Updates to our Terms of Use

We are updating our Terms of Use. Please carefully review the updated Terms before proceeding to our website.

Saturday, March 2, 2024 | Back issues
Courthouse News Service Courthouse News Service

Sick Worker Says He Wasn’t Warned|About Dangers Of Monkey Bites

HOUSTON (CN) - A monkey handler sued Covance Research Products, claiming he contracted B Virus at its Texas Primate Center in Alice, due to Covance's negligence in failing to warn or train employees about how to deal with infected monkeys.

Saturnino Zuniga also sues Covance subsidiary Hazleton Research Products on behalf of his wife and son: B Virus can lead to serious brain complications.

Although the lawsuit in Harris County Court does not state as much, humans usually contract B Virus - Cercopithecine herpesvirus -from bites or scratches from infected macaques. "The consequences of symptomatic infection may be severe," the journal "Emerging Infectious Diseases" reported in 1998. "Viral infection rapidly progresses to central loci in the spinal cord and, eventually, the brain. Of 24 known symptomatic patients whose cases were reviewed in 1992, 19 - 79% - died (CDC; unpub. data). Before 1987, most surviving human patients had moderate to severe neurologic impairment, sometimes requiring lifelong institutionalization."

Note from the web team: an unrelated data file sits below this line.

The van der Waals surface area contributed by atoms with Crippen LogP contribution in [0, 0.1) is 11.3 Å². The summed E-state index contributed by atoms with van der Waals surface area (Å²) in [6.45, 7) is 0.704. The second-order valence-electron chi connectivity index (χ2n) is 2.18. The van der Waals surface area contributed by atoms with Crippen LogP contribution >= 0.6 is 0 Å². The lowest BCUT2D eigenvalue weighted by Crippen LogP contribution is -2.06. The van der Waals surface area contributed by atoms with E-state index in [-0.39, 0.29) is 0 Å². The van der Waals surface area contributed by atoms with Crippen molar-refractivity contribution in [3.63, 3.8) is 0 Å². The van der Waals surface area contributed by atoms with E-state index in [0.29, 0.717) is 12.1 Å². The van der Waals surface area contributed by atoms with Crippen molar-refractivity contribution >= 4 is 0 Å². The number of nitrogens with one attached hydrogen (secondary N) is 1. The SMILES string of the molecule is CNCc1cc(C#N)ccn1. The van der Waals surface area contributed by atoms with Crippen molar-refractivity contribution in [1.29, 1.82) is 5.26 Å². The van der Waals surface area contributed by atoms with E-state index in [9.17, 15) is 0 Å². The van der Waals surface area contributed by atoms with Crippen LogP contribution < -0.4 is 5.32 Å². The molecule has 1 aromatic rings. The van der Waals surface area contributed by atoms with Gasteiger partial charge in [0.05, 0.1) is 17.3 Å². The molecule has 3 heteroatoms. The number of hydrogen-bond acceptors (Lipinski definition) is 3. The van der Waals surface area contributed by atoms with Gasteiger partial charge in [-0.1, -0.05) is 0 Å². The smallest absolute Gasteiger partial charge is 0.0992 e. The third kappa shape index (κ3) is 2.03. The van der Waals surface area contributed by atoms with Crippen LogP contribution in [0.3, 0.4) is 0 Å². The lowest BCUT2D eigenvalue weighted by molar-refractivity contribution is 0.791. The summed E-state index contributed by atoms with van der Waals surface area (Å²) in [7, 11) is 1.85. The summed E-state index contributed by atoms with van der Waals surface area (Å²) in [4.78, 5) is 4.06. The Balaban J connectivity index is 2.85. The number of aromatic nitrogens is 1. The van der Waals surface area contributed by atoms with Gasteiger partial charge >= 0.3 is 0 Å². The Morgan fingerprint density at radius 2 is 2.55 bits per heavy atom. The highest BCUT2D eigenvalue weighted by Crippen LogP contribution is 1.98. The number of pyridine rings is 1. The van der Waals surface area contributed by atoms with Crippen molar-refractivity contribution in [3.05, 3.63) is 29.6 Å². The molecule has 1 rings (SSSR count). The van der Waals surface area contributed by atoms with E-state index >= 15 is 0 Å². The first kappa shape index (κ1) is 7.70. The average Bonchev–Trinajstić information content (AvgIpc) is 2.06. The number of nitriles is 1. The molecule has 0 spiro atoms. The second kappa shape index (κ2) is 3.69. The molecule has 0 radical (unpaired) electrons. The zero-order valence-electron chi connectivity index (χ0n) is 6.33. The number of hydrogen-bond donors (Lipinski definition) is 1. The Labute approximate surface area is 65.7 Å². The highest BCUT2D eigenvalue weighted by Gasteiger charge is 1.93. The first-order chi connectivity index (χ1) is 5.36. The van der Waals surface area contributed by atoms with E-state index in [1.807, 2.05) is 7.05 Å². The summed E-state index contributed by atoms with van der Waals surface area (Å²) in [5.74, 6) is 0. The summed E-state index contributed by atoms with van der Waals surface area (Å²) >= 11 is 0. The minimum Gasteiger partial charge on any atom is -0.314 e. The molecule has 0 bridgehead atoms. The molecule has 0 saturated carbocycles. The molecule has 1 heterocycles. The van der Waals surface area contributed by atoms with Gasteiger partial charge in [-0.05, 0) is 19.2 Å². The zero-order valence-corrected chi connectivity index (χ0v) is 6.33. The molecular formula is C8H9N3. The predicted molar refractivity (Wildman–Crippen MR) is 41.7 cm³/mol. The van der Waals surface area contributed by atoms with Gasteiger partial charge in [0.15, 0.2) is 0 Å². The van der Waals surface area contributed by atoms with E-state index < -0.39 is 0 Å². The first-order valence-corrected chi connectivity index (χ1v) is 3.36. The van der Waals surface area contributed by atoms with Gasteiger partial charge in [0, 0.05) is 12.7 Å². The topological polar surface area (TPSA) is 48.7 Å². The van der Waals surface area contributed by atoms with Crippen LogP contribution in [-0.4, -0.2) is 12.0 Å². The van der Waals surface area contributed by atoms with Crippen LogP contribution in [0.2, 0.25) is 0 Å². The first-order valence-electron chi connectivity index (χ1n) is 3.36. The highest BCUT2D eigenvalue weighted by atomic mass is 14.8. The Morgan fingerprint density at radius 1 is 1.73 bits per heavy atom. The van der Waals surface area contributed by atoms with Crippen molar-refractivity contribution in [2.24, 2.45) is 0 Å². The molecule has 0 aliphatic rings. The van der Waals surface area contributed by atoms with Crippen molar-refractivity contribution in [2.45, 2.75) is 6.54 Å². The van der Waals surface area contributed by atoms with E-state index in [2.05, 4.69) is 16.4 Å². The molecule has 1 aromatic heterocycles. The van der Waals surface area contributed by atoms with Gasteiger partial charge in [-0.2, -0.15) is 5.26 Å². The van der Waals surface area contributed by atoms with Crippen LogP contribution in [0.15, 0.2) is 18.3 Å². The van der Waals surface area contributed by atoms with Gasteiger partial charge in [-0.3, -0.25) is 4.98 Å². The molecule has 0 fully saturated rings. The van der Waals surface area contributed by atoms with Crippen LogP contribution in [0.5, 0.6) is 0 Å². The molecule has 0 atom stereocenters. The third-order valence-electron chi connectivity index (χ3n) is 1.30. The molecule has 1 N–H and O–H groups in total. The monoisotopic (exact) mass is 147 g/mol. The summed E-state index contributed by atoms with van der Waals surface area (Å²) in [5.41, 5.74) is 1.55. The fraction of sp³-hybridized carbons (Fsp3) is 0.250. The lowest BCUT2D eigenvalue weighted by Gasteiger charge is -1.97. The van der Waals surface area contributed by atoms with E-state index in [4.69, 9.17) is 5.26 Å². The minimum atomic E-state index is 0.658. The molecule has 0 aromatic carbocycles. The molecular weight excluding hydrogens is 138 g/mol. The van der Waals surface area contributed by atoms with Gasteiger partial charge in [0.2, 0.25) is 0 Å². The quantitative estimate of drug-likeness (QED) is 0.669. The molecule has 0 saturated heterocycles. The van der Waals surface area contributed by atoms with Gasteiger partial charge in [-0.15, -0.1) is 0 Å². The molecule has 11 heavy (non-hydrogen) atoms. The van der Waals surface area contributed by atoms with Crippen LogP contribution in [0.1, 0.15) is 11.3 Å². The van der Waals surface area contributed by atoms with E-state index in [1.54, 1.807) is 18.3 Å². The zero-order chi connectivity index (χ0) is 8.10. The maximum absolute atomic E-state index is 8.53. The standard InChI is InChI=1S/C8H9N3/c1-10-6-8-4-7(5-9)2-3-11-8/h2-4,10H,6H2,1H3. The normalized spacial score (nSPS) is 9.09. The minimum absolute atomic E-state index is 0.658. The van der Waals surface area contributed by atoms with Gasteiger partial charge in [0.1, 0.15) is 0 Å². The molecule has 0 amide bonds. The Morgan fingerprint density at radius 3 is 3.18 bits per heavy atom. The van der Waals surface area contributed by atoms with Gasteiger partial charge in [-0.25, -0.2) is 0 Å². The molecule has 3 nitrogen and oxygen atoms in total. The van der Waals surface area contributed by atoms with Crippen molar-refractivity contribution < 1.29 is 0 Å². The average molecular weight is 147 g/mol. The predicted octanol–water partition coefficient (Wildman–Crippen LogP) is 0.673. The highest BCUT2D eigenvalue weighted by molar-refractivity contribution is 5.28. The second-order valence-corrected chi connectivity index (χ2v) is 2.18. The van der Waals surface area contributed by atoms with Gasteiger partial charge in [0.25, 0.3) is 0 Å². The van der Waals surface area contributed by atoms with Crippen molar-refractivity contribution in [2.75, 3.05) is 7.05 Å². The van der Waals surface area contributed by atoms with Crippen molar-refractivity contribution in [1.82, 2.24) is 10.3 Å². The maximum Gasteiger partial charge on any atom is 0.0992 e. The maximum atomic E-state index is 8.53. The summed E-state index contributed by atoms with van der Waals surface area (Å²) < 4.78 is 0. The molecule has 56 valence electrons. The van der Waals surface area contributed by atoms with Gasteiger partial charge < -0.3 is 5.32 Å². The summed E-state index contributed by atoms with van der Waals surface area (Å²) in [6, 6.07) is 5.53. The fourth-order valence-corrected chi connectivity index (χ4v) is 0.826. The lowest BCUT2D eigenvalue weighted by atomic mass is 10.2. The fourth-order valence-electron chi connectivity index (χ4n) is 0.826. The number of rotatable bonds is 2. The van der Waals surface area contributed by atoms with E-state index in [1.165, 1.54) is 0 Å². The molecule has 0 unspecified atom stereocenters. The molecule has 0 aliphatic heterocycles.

The paper, "B-virus from Pet Macaque Monkeys: An Emerging Threat in the United States?" says that escaped macaques have established free-living wild populations in Florida and Texas. It states that control of human-macaque interactions is difficult or impossible in these conditions.

One pet owner apparently contracted the disease from the monkey in this manner: "Kissed on lips, ate off owner's plate, shared bed."

And a child at a day-care center was severely bitten by one of eight macaques the owner kept on premises.

Categories / Uncategorized

Subscribe to Closing Arguments

Sign up for new weekly newsletter Closing Arguments to get the latest about ongoing trials, major litigation and hot cases and rulings in courthouses around the U.S. and the world.